Lockdown loneliness, change in family dynamics, has resulted in increased number of elderly abuse cases being reported.
Bengaluru: The sudden lifestyle change due to the lockdown has left the elderly disoriented and vulnerable. Their growing dependence on family members resulted in resentment towards them, leaving them prone to abuse.
Data from a elderly helpline shows that between May and June 2020 the number of complaints received increased from 14 to 26. A survey conducted in 2014 by the HelpAge India foundation, a charity for the elderly revealed that half of India’s elderly surveyed reported experiencing abuse. Over 75 percent of these lived with their families.
“The number of calls have increased as people couldn’t come to the office and file complaints,” said Ms Sulekha an employee at the Elderly Helpline set up in collaboration with Bangalore police by the Nightingales Medical Trust. She said change in the usual lifestyle of the elderly such as limited or no morning walks may be possible reasons for increase in cases of abuse. “They do not know how to handle change. Before lockdown, the children of the family would leave in the morning, leaving the elderly to their routine, but now they have to adjust, resulting in frustration that eventually finds its way out, sometimes violently,” said Ms Sulekha.
“When the lockdown was in full force, my health did not allow me to go outside and living alone added to my problems,” said Mangala Arkanath, an eighty-year-old woman living in Bangalore. “There were issues getting the grocery, and having basic necessities fulfilled. After a week I had to contact my local MLA Tejasvi Surya to resolve my issues. It’s still difficult to take care of things; my children living in America were constantly worried about my health.”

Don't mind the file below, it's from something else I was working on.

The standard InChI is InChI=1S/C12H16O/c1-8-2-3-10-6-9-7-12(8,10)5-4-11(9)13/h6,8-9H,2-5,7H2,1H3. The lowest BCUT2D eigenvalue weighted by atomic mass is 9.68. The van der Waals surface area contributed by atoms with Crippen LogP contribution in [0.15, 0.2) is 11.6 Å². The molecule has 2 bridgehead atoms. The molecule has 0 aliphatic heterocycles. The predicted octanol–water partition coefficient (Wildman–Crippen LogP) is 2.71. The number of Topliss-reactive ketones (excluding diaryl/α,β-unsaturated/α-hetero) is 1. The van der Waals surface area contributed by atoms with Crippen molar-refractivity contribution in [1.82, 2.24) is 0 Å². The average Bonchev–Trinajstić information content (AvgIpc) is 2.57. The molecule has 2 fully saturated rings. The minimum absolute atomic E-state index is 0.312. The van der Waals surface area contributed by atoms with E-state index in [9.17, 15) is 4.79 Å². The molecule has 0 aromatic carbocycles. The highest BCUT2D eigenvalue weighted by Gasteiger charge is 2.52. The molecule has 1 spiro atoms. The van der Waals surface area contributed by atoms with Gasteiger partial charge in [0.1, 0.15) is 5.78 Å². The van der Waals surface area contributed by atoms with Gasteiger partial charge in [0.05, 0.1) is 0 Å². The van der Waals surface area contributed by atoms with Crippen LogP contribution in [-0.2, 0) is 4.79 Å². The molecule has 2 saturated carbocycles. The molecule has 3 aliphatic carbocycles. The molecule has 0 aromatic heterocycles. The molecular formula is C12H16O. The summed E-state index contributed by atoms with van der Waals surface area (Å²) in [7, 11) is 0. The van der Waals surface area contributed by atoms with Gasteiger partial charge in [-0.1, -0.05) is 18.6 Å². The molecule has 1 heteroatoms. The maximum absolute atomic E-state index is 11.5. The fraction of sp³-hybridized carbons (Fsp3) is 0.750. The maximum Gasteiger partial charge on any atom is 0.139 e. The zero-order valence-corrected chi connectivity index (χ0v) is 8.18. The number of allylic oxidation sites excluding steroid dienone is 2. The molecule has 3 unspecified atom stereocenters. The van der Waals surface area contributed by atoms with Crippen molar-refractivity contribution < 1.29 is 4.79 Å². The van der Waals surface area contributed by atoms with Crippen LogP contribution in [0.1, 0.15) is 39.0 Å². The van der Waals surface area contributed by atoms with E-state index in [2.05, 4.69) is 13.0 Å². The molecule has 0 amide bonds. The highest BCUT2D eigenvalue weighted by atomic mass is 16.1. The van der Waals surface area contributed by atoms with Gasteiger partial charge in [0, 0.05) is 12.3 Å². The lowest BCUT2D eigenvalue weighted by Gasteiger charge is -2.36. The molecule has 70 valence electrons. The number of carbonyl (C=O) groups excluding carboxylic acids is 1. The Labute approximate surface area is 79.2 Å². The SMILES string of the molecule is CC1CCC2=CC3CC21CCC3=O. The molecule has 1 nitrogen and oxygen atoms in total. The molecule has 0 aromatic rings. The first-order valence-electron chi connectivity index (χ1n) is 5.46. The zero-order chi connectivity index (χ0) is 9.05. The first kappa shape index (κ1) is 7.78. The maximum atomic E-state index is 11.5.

Elderly abuse has been defined by WHO as “a single, or repeated act, or lack of appropriate action, occurring within any relationship where there is an expectation of trust which causes harm or distress to an older person”. Elder abuse can take various forms such as financial, physical, psychological and sexual. It can also be the result of intentional or unintentional neglect.
“They are homebound and they have nobody to speak to, loneliness is the biggest disease,” said Dr.Stanley Macaden, retired Director of Medical Services at Baptist Hospital is a psychiatrist who has worked with elderly patients in palliative care.
. “Anxiety, depression, a constant fear of the future already makes them more vulnerable to abuse Not a lot of people can afford healthcare costs so they prefer staying at home. When finances are limited the goal will be to protect the children and forget the elderly,” he added.